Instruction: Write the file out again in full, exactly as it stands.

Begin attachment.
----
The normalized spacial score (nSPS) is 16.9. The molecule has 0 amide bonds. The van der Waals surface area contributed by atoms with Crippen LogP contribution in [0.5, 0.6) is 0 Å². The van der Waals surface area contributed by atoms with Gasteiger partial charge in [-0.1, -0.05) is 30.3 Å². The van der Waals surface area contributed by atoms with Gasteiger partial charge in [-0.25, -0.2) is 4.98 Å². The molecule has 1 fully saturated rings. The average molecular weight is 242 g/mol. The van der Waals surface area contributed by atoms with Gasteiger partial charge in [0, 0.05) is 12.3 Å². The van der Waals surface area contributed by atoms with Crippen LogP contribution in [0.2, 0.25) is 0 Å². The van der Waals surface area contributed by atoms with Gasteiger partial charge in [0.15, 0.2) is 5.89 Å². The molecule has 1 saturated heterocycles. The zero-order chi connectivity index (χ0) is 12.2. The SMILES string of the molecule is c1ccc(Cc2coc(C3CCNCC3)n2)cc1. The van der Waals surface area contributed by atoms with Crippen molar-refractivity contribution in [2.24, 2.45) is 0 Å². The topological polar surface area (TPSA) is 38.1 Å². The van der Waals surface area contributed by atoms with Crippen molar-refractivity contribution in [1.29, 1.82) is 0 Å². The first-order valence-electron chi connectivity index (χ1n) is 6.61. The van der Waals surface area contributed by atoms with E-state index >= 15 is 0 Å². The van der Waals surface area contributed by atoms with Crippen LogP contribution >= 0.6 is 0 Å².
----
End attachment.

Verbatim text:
The normalized spacial score (nSPS) is 16.9. The molecule has 0 amide bonds. The van der Waals surface area contributed by atoms with Crippen LogP contribution in [0.5, 0.6) is 0 Å². The van der Waals surface area contributed by atoms with Gasteiger partial charge in [-0.1, -0.05) is 30.3 Å². The van der Waals surface area contributed by atoms with Gasteiger partial charge in [-0.25, -0.2) is 4.98 Å². The molecule has 1 fully saturated rings. The average molecular weight is 242 g/mol. The van der Waals surface area contributed by atoms with Gasteiger partial charge in [0, 0.05) is 12.3 Å². The van der Waals surface area contributed by atoms with Crippen LogP contribution in [0.2, 0.25) is 0 Å². The van der Waals surface area contributed by atoms with Gasteiger partial charge in [0.15, 0.2) is 5.89 Å². The molecule has 1 saturated heterocycles. The zero-order chi connectivity index (χ0) is 12.2. The SMILES string of the molecule is c1ccc(Cc2coc(C3CCNCC3)n2)cc1. The van der Waals surface area contributed by atoms with Crippen molar-refractivity contribution in [2.24, 2.45) is 0 Å². The topological polar surface area (TPSA) is 38.1 Å². The van der Waals surface area contributed by atoms with Crippen molar-refractivity contribution in [1.29, 1.82) is 0 Å². The first-order valence-electron chi connectivity index (χ1n) is 6.61. The van der Waals surface area contributed by atoms with E-state index >= 15 is 0 Å². The van der Waals surface area contributed by atoms with Crippen LogP contribution >= 0.6 is 0 Å².